Source: The Washington Post
The Veterans Administration operates the country’s largest health-care system, with more than 1,400 hospitals employing nearly 15,000 doctors. That expansive system does not, however, cover everyone: One in 10 veterans currently lack health insurance, according to a new Urban Institute study.
The research, from the first-ever study to look at health coverage among veterans, finds that their uninsurance rate is just over half the level among the general population (17.9 percent)
The Veterans Health Administration does provide coverage for most veterans, although not all: Eligibility is determined in part by factors including income, injuries sustained in combat and length of service.
Source: The Atlantic Cities
New population estimates were recently released by the U.S. Census Bureau showing that, for the first time, the majority of Americans under the age of 1 are minorities. Or more specifically that white, non-Hispanic babies now make up less than half of the population younger than 1.
It’s part of a demographic shift that’s expected to create a minority-majority nationwide population sometime within the next 40 or 50 years. California, Hawaii, New Mexico, and Texas have already passed that threshold at the state level.
So what about cities?
Well, metro-level data isn’t yet publicly available. But with the data there is, we’ve put together something of a proxy to show just how much of the very young U.S. population is made up of what we may eventually no longer know as minorities.
Source: American Public Health Association
APHA will host a free webinar series on critical health and equity issues within the transportation sector. These three, 60-minute APHA webinars will explore the ties between public health and:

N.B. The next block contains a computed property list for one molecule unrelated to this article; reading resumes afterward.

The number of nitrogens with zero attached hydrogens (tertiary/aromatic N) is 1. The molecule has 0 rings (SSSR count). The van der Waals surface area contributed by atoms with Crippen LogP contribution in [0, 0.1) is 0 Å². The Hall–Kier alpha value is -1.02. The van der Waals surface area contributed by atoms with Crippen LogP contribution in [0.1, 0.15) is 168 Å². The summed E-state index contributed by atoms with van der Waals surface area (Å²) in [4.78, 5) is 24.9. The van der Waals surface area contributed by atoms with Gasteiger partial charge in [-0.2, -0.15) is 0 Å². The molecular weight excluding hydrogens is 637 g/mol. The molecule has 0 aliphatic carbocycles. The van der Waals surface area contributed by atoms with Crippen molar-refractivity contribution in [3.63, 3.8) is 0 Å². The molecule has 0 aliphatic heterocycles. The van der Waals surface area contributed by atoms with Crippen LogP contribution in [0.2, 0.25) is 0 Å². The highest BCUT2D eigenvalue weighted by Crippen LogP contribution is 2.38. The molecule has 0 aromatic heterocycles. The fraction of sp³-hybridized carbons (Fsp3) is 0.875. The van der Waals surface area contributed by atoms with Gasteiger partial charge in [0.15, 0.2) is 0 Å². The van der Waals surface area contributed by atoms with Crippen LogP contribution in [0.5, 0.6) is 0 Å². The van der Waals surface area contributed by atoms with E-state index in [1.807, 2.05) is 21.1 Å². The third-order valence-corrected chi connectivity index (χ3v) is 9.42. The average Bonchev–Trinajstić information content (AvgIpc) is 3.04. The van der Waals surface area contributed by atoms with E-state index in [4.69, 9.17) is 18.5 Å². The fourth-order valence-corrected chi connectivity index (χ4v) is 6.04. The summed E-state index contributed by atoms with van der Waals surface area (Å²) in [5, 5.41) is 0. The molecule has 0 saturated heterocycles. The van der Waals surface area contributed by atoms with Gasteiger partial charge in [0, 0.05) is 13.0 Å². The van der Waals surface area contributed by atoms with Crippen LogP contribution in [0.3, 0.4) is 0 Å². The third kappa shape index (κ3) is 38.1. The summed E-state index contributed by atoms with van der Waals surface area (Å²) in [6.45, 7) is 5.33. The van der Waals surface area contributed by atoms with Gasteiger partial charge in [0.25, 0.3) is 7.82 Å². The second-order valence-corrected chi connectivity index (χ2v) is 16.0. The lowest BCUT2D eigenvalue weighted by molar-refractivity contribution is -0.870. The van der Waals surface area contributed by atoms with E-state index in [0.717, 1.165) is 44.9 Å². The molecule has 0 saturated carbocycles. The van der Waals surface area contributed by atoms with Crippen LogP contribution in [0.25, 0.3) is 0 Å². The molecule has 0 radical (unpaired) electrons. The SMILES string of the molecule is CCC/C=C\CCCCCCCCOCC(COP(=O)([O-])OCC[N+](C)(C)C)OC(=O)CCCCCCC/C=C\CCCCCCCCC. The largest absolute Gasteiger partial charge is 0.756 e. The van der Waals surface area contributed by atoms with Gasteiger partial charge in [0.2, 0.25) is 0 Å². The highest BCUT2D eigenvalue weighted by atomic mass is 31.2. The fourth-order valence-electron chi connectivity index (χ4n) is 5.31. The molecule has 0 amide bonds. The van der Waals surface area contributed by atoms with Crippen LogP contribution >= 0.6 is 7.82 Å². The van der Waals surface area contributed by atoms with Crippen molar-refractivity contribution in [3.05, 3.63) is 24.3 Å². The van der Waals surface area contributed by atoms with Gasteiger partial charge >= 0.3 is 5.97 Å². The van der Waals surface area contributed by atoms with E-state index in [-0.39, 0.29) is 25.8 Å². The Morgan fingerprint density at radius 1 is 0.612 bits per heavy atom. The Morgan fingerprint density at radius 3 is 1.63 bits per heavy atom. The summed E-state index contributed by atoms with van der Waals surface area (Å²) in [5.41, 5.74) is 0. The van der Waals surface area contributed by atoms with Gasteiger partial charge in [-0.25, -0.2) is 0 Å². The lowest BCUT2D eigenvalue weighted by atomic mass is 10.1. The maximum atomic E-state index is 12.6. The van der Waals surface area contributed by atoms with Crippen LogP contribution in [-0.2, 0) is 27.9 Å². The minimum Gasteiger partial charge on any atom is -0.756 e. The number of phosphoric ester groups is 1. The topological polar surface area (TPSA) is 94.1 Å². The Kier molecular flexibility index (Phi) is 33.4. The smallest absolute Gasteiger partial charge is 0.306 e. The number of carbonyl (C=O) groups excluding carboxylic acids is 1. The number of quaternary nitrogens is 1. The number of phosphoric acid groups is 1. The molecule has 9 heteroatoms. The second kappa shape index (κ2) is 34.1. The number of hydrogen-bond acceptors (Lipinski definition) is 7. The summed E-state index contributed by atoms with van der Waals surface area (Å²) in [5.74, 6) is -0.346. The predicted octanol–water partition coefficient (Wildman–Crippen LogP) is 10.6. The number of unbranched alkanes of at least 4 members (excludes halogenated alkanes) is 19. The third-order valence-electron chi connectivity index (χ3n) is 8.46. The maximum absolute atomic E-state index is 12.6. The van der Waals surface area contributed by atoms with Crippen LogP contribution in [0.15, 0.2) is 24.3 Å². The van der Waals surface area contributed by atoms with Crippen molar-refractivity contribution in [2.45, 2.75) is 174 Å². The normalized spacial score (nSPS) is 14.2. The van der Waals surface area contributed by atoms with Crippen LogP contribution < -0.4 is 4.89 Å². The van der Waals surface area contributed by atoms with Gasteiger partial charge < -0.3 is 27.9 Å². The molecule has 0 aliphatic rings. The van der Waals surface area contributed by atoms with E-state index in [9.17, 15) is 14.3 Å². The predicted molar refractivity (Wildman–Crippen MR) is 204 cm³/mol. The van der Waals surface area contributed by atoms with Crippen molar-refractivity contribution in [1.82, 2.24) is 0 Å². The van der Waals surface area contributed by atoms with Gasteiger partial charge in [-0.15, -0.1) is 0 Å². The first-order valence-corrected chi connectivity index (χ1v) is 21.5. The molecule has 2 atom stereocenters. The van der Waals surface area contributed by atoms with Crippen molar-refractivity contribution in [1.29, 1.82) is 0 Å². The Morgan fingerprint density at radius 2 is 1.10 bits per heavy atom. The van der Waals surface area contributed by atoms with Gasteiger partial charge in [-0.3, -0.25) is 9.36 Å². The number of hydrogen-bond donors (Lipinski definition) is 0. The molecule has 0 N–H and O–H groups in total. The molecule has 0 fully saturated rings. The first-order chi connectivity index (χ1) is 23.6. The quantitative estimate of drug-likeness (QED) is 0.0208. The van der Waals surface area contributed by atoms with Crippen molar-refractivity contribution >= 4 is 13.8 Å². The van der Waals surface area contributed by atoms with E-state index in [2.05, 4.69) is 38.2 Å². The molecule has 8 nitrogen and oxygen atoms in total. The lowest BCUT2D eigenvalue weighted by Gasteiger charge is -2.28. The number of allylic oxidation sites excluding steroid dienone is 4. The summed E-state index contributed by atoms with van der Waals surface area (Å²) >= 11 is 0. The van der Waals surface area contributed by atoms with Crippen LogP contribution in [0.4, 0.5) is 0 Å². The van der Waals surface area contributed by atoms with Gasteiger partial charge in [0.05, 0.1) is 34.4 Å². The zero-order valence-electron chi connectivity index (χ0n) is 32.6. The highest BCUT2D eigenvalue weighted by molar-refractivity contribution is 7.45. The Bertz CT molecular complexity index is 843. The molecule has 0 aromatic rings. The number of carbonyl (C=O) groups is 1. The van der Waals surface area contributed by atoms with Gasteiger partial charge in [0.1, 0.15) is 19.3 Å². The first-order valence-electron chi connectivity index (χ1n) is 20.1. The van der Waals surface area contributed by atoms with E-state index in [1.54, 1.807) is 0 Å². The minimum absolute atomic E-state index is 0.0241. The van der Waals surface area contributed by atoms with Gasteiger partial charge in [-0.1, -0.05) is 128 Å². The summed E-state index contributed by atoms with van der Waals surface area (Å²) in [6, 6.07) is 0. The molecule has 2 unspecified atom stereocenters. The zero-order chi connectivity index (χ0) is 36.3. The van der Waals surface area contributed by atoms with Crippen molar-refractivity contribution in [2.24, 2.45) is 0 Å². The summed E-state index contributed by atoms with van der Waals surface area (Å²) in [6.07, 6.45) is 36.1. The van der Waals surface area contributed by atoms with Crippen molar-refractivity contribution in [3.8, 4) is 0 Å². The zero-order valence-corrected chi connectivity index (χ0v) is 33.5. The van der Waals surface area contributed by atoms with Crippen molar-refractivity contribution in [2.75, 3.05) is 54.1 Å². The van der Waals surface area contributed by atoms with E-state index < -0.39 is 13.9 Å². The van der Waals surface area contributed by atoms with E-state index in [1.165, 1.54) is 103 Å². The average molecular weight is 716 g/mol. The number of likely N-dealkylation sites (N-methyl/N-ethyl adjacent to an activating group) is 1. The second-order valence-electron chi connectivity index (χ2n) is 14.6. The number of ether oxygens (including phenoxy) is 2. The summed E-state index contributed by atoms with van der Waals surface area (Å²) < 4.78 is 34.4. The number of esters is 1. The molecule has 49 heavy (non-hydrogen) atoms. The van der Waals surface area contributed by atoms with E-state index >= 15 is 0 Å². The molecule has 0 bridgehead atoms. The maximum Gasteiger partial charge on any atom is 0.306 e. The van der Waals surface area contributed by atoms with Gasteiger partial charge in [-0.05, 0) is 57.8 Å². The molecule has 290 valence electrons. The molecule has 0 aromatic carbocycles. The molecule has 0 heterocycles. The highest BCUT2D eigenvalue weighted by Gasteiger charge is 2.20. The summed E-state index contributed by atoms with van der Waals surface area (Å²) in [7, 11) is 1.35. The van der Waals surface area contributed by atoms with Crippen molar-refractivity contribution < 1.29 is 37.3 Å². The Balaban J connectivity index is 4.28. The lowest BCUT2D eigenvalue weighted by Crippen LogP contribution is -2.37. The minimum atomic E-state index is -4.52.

- Increased use of public transportation;
- Reduced injuries, particularly for children and young drivers;
- Increased access to goods and services, such as healthy foods, jobs, employment and health care, for all communities; and
- Other topics within transportation, such as updates on the federal surface transportation authorization.
We invite professionals in public health, transportation and other related sectors to participate in our 2012 webinar series.
Webinar dates and times, as well as guest speaker details, are provided below.
Participants must register to join the webinar. Registration is limited and available on a first-come, first-served basis. For those who are unable to participate in the live webinar, it will be archived on the APHA website.
Clarene Mitchell, Program Manager
Health Equity and Urban Clinical Care Partnerships, Institute for Health and Society
Medical College of Wisconsin | 8701 Watertown Plank Road | Milwaukee, WI 53226-0509
(414-955-5656 | 7 414-955-6529 I Website: http://www.mcw.edu/IHS/HealthEquity.htm
The plague of racism is insidious, entering into our minds as smoothly and quietly and invisibly as floating airborne microbes enter into our bodies to find lifelong purchase in our bloodstreams.
By Dr. Maya Angelou